About three weeks before the message is to be preached, I take out the folder and begin to start trying to organize everything in it into some kind of form which begins to sound like a sermon in my mind - this then begins to take the form of an outline. I desire the outline to be formed by the scripture text itself - I still use a lot of the technique found in Lee Kantenwein's book on Diagrammatical Analysis (BMH Books) so it starts out fairly rigid. As I keep working on it the outline gradually emerges into a more flowing, usable preaching outline. Illustrations often come from things I have put in the folder over the year, or things that come to mind as I am putting the preaching outline together. I do not go out of my way to find or force illustrations. Some of you may disagree, but I feel that not using an illustration is superior to forcing one. An illustration should actually illustrate the point that the text is trying to make, rather than bending the text to fit some great story or illustration you think you might have. If you have a really good one, hold on to it and some day it might really work as a good illustration! Then the week of the message I form sermon notes that we put in our church bulletin. The sermon notes are a strategic condensation of the preaching outline from which I preach. I do not write out my sermons word for word in a manuscript, but I do write out key phrases or words I want to use. I do preach through the sermon in my head, so I am hearing what I want to say, and of course there is a constant editing process going on even up until the the preaching of the message itself. In that sense, every sermon has taken an entire lifetime to prepare !! I do not practice preaching the sermon out loud by myself because that makes me feel really weird, although I realize many have found that to be a helpful exercise. I do try to imagine how various kinds of people who will be listening will hear and understand what I'm trying to say and be sensitive to that - although I'll have to admit I often guess wrong on that one. Better to let that up to the Holy Spirit.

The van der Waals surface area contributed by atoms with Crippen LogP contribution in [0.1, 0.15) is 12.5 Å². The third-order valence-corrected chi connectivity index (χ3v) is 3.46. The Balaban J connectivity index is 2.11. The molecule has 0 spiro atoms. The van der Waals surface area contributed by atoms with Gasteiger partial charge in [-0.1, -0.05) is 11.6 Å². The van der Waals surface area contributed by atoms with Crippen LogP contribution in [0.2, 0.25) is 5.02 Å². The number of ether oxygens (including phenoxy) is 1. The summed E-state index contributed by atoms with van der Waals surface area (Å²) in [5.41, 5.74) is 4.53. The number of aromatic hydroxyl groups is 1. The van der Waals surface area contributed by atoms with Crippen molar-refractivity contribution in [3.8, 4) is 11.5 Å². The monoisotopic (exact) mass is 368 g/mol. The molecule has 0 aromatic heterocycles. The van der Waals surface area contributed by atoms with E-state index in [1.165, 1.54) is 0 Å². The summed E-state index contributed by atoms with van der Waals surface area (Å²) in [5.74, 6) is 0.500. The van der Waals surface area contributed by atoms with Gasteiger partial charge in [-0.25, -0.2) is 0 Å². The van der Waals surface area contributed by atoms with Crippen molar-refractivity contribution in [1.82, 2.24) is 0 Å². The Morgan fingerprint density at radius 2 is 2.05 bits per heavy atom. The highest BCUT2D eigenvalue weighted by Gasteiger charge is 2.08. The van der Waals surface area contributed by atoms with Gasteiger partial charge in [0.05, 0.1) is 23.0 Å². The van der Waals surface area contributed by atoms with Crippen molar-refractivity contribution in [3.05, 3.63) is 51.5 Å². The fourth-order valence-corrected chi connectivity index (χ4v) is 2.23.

Yes, the Lord can and does sovereignly direct that what I planned a year ago gets changed. He does what He wills. But, frankly, it is relatively rare that the schedule gets changed. In reality, I am continually amazed at the mercy and grace of God to his Church in causing even world events to line up with what I had been preparing to preach. He does that in all true, expositional churches. It is the Word that created the Church, and still creates Her by the ministry of the Holy Spirit. Oh, what a supernatural privilege to be an expositor of the Word of God !!


  1. it's very helpful to get into your head a bit and see the process. thank you.

  2. Read your blog and happened across Kantenwein's book just today. Read through some of it. My initial take was that a diagramatical approach such as Kantenwein's would be helpful in dealing with more complex epistles (Pauline, Petrine, letter to the Hebrews) but seems that it would be somewhat inadequate when interpreting other genres (poetry, apocalypses, and even narrative). What's your approach when it comes to these genres?